Finding the Powderham Sprite by Karen Kelsay

Foggy_Pond_by Dwight Burdette2

I sensed her by the fallow deer that fed
upon the oak leaves near the sea, and then
around the flooded estuary bed
where egrets hid between large willows. When

a heron waded through the narrow pond
and mingled with the geese, I almost saw
her cherry lips flash like a regal wand,
or damselfly, who quietly withdraws

when humans catch a glimpse. I know she’s here
to gather peacock-butterflies and shells,
until thin moonbeams slowly draw her near
and ghostly forms ring silent vesper bells.

_______________________________________________________________________________________

Karen Kelsay is a frequent contributor to Wilderness Interface Zone. To read her bio and see more of her work, go here, here, here, here, here, and assorted other places on WIZ.

“Finding the Powderham Sprite” was first published in Trinacria.

Quiet Flame by Karen Kelsay

Dubb_Diary Image is in United States public domain

I read through my old diary tonight.
Inside a sweater drawer is where I found
it—tattered travel log. It had a slight
tear on the spine, but still was neatly bound.
I read my thoughts on some far distant night,
stone turrets wrapped in ivy, summer-crowned
green willow trees with soft Parisian light
across the way. My memory swirled around
each consecrated word, until your name
appeared, a shining brilliance so profound
it burnt the yellowed page with quiet flame.

____________________________________________________________________________________

Karen Kelsay, native of Orange County, has been widely published over the past five years in poetry journals and anthologies. She is the founder of Kelsay Books, a thriving new press comprised of four imprint companies. You can read various articles about Karen, her press, and her poetry at: The Poet’s Corner, The Nervous Breakdown, Katie Hoerth’s Blog, Thick With Conviction, and A Motley Vision.

“Quiet Flame” was first published in String Poet.

Hands Down by Patricia Karamesines

handprint

For many, it’s a simple thing, going to sleep at the end of a day. For me it runs to the difficult side. I sleep with my special needs daughter to keep watch over her through the night. She’s often troubled by discomfort or becomes tangled in sheets and blankets. Sometimes, her arms and legs get caught on or under each other and she can’t sort them out. She may suffer reflux or other problems that need attention. We learned years ago that guarding her sleep reduces seizures to the point of eliminating them. It’s a tough investment that we think is better than the many unfortunate alternatives, including having to spend all night trying to resolve problems that have gone undetected until she erupts in fits of pain, crying–sometimes screaming. I think it’s fair to say that if we’d left her alone in bed all these years, she might have suffered a dangerous accident without our being aware until it was too late.

Every night, we go through the same ritual. We put on Priscilla Herdman’s music DVD Stardreamer for her, turning the balance control ’til the music hums from the speaker on her side of the room. I get into bed. Her dad comes in and we speak the ceremonial words: “Good night,” “I love you,” “Can you say ‘Goodnight’ to Daddy?” My daughter lets him know when she wants to go to sleep. Just before or just after he leaves, she utters to me a two-syllable sound that varies in coherence. Sometimes it’s just those two, softly hooted syllables, hinged by a  sound that seems like a combination between a glottal and nasal stop. Sometimes it takes the shape of a querying word: “cuh-gul?”, “cuhgd-duhl?”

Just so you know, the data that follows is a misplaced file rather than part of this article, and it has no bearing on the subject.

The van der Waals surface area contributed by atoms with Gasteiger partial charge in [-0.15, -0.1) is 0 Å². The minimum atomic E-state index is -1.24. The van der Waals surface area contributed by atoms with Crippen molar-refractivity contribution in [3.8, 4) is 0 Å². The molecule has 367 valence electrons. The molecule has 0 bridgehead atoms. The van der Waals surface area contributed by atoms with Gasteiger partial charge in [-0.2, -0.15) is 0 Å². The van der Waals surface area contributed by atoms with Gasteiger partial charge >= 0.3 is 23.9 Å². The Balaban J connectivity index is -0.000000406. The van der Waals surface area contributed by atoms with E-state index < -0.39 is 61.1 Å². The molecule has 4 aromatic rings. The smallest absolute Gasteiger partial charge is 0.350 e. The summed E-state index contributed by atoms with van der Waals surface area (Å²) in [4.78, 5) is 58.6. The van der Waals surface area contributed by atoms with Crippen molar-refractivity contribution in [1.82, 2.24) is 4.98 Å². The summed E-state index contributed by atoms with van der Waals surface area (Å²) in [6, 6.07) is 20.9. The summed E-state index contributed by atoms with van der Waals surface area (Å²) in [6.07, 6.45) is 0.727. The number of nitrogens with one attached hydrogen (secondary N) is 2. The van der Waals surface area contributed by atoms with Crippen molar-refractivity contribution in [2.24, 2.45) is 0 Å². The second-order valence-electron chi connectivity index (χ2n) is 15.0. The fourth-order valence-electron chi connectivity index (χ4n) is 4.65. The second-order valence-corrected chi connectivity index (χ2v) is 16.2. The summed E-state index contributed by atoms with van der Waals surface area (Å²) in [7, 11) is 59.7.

Cuddle.

By the time we get to bed, I’m usually worn out. I just want to go to sleep. Sliding across the bed to tuck her knees up on my thigh and spread my left hand over her chest is just plain troublesome. And that isn’t enough. Usually, she wants my other hand on her, too, uttering her cuddle call until I relent. “You want me to cuddle more?” I ask. She hoots a soft yes. My hands together have an 18-inch span. Despite her age–nearly 21 years old–she’s very small, an effect of her microcephaly–reduced cranial size resultant of a severe, prenatal brain injury. My hands spread across her chest and upper abdomen and wrap around her sides.

Lately, despite rumbling hunger pangs for sleep, I’ve started paying more attention to what happens when I lay my hands on her, sometimes long enough that, beneath them, she falls asleep. I’m teaching myself to become more aware of and involved in the sensations of feeling my hands lift with the expansion of her one functioning lung when she inhales then lower again when her breath slides out. I get wrapped up in the rapid fluttering of what I call her butterfly heart against my left palm, straining to hear and feel my own slower heart beat in concert. I wonder over her misshapen rib cage, torqued by scoliosis, the sternum pressed upward, her skin stretched tight and thin across it like a hide over a drum. My still hands learn the shape and measure of it, resting and open, palms down, on the height of that upward curve. I compare the movements of my own breathings with hers. Through my hands, I feel other movements, murmurs, and gurglings in her abdomen.

Sometimes she grunts to let me know she’s done with the ritual–she’s ready to fall asleep and wants her space. Cuddle over. In recent past, that moment came as a relief as I unbent and rearranged my body into more comfortable shapes. Sometimes, I lost patience, pulled away, and told her, “Go to sleep.”